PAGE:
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Airwaves: June 4, 2010

I’d Like to Make a Request ...

Years ago, stations used to take requests.

Note the key word: take. Stations hardly ever actually played requests unless the song -- usually in the top-20 or 30 songs of the week -- happened to be coming up anyway. Considering that popular top-40 stations might repeat some songs as often as each hour, the odds are that a “request” of a popular song would be on the air soon enough.

Rare was the station that actually played real requests. But in the end it didn’t matter: most requests were for popular songs, and stations usually logged the requests anyway, making changes to their playlists after the weekly programming meeting. It was a win-win: listeners thought their requests were being played, and stations got valuable research just by answering their telephones.

Fast-forward 35 years. Now telephones just won’t cut it, and interactive radio is on the horizon with LDR, or Listener Driven Radio.

The modern version of requests as promoted by consulting company McVay New Media is a software program that allows listeners to access a radio station’s playlist through their mobile phone or a stations web site make requests or vote for their favorite songs. The requests and voting get tabulated in real time, so that more popular songs get played more often.

And if that weren’t enough, the station will send an email or text message to registered users telling them when their songs will be played.

What happens if a song request is made that isn’t on a station’s playlist? Same as 35 years ago ... the request is ignored. But as someone who once answered phones for Magic 106 and Power 106, I can tell you ... almost all requests are already on the list.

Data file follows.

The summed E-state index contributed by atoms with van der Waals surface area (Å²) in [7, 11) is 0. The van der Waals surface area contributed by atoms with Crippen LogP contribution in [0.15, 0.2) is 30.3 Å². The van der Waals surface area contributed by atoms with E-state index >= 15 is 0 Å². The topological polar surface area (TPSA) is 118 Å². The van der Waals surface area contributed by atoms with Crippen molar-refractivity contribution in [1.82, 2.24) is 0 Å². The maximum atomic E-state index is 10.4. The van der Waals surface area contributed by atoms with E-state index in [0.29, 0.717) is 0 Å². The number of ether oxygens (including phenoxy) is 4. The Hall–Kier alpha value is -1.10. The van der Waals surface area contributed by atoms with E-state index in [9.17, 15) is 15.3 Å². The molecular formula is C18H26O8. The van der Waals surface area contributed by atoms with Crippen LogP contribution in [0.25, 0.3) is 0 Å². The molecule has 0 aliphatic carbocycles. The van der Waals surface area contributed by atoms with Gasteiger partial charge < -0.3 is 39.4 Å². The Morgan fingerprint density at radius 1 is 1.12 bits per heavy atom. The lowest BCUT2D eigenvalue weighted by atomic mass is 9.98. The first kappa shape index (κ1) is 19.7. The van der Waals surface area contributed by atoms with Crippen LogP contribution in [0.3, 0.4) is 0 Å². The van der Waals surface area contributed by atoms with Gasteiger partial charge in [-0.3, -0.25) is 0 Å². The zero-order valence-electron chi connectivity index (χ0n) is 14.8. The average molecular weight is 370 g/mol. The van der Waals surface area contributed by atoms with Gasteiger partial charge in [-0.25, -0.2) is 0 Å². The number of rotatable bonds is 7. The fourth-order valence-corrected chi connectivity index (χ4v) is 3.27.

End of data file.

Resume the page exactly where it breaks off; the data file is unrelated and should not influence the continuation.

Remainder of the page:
LDR taps into social networks like Facebook, My Space, Friendster and Twitter, and can be found on 22 stations nationwide. None are local right now, but I wouldn’t be surprised if it or a variant doesn’t appear soon on a station in Southern California.

March Madness

Dodgers broadcast legend Vin Scully was the winner of the Los Angeles Radio People March Madness contest held by Don Barrett at LARadio.Com. Out of 500 nominations and two months of popular voting by subscribers to the site, Scully was announced the winner on May 28th.

Coming in second was Gary Owens, heard for years on KFWB (980 AM) and the original KMPC (now KSPN, 710 AM) as well as on television as the announcer for Rowan and Martin’s Laugh-In on NBC television.

In third was “The Real” Don Steele, known primarily for his amazing work on KHJ (930 AM) and Ten-Q (KTNQ, 1020 AM). Steele was so popular during his run on KHJ that the ratings of the had him with a 40 percent share of the afternoon audience at one time. He was also found on television (The Real Don Steele Show on KHJ-TV Channel 9) and movies (anyone remember Rockin’ Ricky on The Hollywood Nights?).


Copyright © 2010 Richard Wagoner and Los Angeles Newspaper Group.

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